The student evaluation of teaching and likability: what the evaluations actually measure
evaluation errors, learning, likability, personality, SET, Student evaluation of teaching
Assessment and Evaluation in Higher Education
For several decades research into the student evaluation of teaching has periodically found an association between how well students like an instructor and the evaluations. The association has been largely ignored, being seen as an indicator of bias, or as a statistical or procedural artifact. However, these interpretations may be obscuring a more fundamental hypothesis. It is possible that the evaluations, instead of being a measure of ‘good’ or ‘effective’ teaching as commonly conceived, are actually a measure of a student-perceived construct similar to likability. This study looks directly at the influence of likability on the student evaluation of teaching. Knowing nothing about an instructor or how a class was taught, students’ perception of likability accounted for two-thirds of the total variance of the evaluations. The student evaluation of teaching could be replaced with a single likability measure, with little loss of predictability.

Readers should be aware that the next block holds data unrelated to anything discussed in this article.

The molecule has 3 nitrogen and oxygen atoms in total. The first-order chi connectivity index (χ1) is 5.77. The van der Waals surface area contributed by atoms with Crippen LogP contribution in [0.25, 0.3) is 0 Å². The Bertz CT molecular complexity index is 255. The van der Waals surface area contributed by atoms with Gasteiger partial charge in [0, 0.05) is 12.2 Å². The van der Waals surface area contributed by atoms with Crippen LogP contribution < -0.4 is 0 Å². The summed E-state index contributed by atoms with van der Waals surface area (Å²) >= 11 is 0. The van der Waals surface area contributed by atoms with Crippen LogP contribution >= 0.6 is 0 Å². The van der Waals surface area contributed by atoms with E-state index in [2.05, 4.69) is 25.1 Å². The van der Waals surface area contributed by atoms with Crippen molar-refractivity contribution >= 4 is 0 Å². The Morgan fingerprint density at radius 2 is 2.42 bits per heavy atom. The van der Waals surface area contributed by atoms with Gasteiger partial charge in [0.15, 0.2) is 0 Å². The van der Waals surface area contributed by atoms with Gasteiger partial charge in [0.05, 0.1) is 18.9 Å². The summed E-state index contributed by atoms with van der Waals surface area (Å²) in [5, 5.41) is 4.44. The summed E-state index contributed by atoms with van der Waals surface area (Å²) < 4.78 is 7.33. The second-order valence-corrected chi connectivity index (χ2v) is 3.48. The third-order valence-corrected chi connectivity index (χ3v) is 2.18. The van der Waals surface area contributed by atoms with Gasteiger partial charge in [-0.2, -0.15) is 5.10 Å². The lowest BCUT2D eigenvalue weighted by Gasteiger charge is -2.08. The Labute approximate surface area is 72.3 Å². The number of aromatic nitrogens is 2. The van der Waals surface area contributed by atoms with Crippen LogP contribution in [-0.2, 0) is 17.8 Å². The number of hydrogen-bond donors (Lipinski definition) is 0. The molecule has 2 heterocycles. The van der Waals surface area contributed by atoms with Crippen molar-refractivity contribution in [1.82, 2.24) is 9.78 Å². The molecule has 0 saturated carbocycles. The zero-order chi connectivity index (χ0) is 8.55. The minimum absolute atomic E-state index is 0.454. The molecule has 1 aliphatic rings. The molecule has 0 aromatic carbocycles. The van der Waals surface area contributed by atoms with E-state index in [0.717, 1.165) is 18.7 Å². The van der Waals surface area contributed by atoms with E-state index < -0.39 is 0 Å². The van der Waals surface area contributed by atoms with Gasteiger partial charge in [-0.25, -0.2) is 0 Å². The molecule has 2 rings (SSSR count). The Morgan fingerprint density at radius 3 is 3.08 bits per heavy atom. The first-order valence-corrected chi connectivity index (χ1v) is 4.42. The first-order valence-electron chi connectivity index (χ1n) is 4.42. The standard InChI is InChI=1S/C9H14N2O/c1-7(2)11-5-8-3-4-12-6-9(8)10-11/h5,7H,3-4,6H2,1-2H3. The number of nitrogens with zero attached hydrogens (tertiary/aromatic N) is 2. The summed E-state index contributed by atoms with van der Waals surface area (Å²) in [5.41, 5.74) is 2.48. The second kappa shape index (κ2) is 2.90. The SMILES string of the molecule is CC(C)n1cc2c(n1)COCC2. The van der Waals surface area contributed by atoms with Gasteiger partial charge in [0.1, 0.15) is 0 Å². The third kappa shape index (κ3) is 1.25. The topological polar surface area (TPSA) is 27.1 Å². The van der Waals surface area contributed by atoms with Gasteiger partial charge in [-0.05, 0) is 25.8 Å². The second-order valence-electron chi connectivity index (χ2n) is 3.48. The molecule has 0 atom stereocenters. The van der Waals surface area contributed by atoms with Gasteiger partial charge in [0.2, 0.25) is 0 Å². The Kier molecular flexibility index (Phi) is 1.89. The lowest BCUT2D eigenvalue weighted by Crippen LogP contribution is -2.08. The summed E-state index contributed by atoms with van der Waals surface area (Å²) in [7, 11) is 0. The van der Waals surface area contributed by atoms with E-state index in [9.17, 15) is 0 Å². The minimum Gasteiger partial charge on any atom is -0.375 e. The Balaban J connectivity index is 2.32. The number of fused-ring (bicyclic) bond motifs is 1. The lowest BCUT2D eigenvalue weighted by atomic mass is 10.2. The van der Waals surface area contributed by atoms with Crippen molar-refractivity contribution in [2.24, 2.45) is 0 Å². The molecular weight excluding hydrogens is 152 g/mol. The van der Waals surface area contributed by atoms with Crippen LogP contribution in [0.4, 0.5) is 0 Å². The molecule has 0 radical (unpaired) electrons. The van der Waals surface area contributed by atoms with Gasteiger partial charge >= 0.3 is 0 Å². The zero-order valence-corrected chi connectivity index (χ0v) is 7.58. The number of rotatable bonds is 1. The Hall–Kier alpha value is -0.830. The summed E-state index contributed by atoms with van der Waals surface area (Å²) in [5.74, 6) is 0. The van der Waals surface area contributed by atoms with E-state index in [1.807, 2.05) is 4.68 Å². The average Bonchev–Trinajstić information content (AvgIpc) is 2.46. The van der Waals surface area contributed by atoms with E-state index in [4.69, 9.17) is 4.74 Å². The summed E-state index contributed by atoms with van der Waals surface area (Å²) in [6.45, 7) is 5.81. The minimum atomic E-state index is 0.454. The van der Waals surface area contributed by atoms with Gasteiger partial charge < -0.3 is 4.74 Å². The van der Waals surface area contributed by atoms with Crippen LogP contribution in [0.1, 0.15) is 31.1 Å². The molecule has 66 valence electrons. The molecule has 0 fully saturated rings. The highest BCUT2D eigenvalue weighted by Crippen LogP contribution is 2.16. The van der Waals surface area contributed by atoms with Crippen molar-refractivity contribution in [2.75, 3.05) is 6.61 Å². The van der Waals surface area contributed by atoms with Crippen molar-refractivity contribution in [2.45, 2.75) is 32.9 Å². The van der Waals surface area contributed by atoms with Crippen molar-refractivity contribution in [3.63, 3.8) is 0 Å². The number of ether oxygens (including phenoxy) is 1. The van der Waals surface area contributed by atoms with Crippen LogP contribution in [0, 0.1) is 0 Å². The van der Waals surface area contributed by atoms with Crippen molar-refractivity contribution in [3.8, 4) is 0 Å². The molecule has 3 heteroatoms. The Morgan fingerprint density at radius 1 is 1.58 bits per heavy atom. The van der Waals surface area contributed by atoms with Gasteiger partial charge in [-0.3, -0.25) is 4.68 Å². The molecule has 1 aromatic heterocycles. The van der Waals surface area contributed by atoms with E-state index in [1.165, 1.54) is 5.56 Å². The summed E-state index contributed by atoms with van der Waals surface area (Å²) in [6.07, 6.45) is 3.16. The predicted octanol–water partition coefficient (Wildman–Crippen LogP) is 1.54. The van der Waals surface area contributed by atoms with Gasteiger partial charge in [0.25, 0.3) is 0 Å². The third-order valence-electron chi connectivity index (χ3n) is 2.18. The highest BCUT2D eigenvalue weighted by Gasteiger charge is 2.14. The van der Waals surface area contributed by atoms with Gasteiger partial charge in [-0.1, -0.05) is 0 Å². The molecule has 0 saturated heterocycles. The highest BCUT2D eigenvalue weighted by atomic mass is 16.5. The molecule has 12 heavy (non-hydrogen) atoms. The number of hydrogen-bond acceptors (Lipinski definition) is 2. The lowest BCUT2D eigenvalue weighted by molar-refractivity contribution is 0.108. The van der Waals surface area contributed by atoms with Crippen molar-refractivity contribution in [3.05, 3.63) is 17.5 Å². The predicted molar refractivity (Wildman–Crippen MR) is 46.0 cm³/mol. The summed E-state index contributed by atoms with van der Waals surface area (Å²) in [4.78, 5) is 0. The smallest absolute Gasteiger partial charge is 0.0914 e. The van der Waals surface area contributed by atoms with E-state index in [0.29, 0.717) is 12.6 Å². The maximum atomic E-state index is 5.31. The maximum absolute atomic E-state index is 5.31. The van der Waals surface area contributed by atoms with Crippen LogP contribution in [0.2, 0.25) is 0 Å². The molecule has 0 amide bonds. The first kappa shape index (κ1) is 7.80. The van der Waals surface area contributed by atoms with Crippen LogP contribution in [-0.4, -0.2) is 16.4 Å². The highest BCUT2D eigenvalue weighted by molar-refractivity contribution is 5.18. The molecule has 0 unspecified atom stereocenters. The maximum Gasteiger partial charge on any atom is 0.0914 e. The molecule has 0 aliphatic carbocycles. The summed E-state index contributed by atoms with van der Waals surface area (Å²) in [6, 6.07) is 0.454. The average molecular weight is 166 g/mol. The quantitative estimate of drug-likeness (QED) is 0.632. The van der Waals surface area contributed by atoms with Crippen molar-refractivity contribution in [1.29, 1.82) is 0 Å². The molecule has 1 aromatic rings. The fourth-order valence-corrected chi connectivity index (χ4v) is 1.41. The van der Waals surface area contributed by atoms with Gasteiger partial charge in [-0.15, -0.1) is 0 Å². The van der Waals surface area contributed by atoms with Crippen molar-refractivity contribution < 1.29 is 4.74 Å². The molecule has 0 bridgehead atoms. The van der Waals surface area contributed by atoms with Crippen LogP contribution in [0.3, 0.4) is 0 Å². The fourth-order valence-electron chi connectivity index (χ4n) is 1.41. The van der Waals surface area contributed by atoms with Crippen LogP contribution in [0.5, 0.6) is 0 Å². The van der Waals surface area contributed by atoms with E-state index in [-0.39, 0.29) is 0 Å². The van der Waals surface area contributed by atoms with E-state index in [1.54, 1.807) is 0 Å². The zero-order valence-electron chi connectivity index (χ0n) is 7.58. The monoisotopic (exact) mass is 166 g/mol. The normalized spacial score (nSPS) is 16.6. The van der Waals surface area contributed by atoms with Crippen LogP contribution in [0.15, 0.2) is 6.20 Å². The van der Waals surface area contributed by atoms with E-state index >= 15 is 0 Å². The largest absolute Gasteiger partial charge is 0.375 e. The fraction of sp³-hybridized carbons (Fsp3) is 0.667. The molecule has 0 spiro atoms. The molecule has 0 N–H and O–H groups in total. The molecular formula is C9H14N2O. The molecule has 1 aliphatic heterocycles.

Department of Marketing
Original Publication Date
DOI of published version
UNI ScholarWorks, Rod Library, University of Northern Iowa
Clayson, Dennis, "The student evaluation of teaching and likability: what the evaluations actually measure" (2021). Faculty Publications. 181.